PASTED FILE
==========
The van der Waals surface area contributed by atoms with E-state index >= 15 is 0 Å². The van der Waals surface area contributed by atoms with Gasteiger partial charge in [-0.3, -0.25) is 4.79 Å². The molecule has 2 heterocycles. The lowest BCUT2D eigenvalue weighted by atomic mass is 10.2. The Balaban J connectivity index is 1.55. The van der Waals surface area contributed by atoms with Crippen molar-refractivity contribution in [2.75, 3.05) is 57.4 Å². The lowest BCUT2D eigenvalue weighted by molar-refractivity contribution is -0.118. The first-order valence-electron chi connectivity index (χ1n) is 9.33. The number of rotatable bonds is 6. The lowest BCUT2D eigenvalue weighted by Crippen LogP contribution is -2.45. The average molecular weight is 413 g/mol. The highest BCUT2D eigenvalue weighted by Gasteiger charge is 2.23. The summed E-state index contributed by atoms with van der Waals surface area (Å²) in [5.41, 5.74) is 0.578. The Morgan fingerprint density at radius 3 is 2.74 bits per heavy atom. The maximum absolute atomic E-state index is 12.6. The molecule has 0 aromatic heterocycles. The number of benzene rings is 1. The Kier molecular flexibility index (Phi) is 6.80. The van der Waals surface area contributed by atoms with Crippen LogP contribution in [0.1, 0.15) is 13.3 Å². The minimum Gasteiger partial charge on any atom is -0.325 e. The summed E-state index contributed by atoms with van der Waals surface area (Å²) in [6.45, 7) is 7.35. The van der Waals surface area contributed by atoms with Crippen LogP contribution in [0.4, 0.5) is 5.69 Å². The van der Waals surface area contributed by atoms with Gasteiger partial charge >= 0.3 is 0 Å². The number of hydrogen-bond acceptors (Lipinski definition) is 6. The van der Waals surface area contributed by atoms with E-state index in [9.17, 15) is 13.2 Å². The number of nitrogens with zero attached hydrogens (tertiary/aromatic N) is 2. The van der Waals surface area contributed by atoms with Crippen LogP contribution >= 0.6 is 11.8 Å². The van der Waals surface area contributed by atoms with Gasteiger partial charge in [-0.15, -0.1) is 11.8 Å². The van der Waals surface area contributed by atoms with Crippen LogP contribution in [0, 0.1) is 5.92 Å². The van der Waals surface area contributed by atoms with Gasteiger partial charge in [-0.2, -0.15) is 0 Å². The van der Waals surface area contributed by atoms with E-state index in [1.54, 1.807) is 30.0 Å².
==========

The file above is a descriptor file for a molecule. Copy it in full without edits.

The van der Waals surface area contributed by atoms with E-state index >= 15 is 0 Å². The van der Waals surface area contributed by atoms with Gasteiger partial charge in [-0.3, -0.25) is 4.79 Å². The molecule has 2 heterocycles. The lowest BCUT2D eigenvalue weighted by atomic mass is 10.2. The Balaban J connectivity index is 1.55. The van der Waals surface area contributed by atoms with Crippen molar-refractivity contribution in [2.75, 3.05) is 57.4 Å². The lowest BCUT2D eigenvalue weighted by molar-refractivity contribution is -0.118. The first-order valence-electron chi connectivity index (χ1n) is 9.33. The number of rotatable bonds is 6. The lowest BCUT2D eigenvalue weighted by Crippen LogP contribution is -2.45. The average molecular weight is 413 g/mol. The highest BCUT2D eigenvalue weighted by Gasteiger charge is 2.23. The summed E-state index contributed by atoms with van der Waals surface area (Å²) in [5.41, 5.74) is 0.578. The Morgan fingerprint density at radius 3 is 2.74 bits per heavy atom. The maximum absolute atomic E-state index is 12.6. The molecule has 0 aromatic heterocycles. The number of benzene rings is 1. The Kier molecular flexibility index (Phi) is 6.80. The van der Waals surface area contributed by atoms with Crippen LogP contribution in [0.1, 0.15) is 13.3 Å². The minimum Gasteiger partial charge on any atom is -0.325 e. The summed E-state index contributed by atoms with van der Waals surface area (Å²) in [6.45, 7) is 7.35. The van der Waals surface area contributed by atoms with Crippen LogP contribution in [0.4, 0.5) is 5.69 Å². The van der Waals surface area contributed by atoms with Gasteiger partial charge >= 0.3 is 0 Å². The number of hydrogen-bond acceptors (Lipinski definition) is 6. The van der Waals surface area contributed by atoms with E-state index in [9.17, 15) is 13.2 Å². The number of nitrogens with zero attached hydrogens (tertiary/aromatic N) is 2. The van der Waals surface area contributed by atoms with Crippen LogP contribution >= 0.6 is 11.8 Å². The van der Waals surface area contributed by atoms with Gasteiger partial charge in [-0.15, -0.1) is 11.8 Å². The van der Waals surface area contributed by atoms with Crippen LogP contribution in [0, 0.1) is 5.92 Å². The van der Waals surface area contributed by atoms with Gasteiger partial charge in [-0.2, -0.15) is 0 Å². The van der Waals surface area contributed by atoms with E-state index in [1.54, 1.807) is 30.0 Å².